Well, if you have a spare $500bn it could look a lot like NEOM’s The Line.  Billed as the “future of urban living”, this Saudi Arabian smart city will be 200 metres wide, 170 kilometres long, and contain no roads, cars or emissions.  Described as an evolution in civilisation, the development will host 5 minute neighbourhoods for all local services.  It will be powered by an AI engine called “Tonomus” that caters for its residents every need, has their cappuccino ready for them in the morning and sends them an umbrella before they know rain is on the way.

The Line

If this all sounds a bit too “Black Mirror” for your taste, then let’s take a look at some examples closer to home to see if our towns and cities are heading in the same direction.

  1. Flying Taxis in London?
    Lilium, an electric-powered vertical take-off air taxi will be serving customers in the UK by 2026. By 2030, these vehicles will be commonplace around the UK, Europe and the Middle East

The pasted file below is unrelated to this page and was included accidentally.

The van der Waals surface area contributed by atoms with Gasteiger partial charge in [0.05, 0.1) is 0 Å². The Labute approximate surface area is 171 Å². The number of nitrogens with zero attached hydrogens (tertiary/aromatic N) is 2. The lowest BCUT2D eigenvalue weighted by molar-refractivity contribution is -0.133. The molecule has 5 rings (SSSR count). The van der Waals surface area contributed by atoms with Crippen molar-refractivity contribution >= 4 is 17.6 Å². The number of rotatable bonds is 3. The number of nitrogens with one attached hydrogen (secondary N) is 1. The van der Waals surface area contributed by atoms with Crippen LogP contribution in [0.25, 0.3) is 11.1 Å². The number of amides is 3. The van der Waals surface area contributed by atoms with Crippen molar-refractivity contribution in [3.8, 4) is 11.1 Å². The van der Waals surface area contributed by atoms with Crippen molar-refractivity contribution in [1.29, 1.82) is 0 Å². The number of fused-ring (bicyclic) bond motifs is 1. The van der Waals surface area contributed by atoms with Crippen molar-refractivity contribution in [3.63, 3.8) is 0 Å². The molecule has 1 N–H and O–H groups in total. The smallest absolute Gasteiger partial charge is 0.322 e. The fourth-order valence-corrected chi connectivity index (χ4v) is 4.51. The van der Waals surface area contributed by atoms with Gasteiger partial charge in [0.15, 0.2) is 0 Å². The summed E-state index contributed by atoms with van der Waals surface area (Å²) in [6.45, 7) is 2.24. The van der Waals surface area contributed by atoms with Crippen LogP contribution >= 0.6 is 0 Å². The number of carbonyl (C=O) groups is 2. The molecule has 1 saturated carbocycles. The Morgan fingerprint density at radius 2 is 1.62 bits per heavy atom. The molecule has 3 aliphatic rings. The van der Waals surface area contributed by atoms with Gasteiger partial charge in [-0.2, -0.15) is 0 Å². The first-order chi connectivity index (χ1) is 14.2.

Flying Taxi London
  2. Drone deliveries in Oxford and Cambridge?
    Altitude Angel (UTM) has been granted a license to run a 165 Mile Superhighway in the Sky to pilot inter-city drone deliveries.  In a few years, your online shopping will be sent to your house through the skies.
  3. Autonomous Cars?
    In 2025, the British Government will legislate for full self-driving vehicles, with the first cars on the road that same year. Autonomous cars use and generate huge amounts of real-time traffic data. Full 5G coverage has to be in place.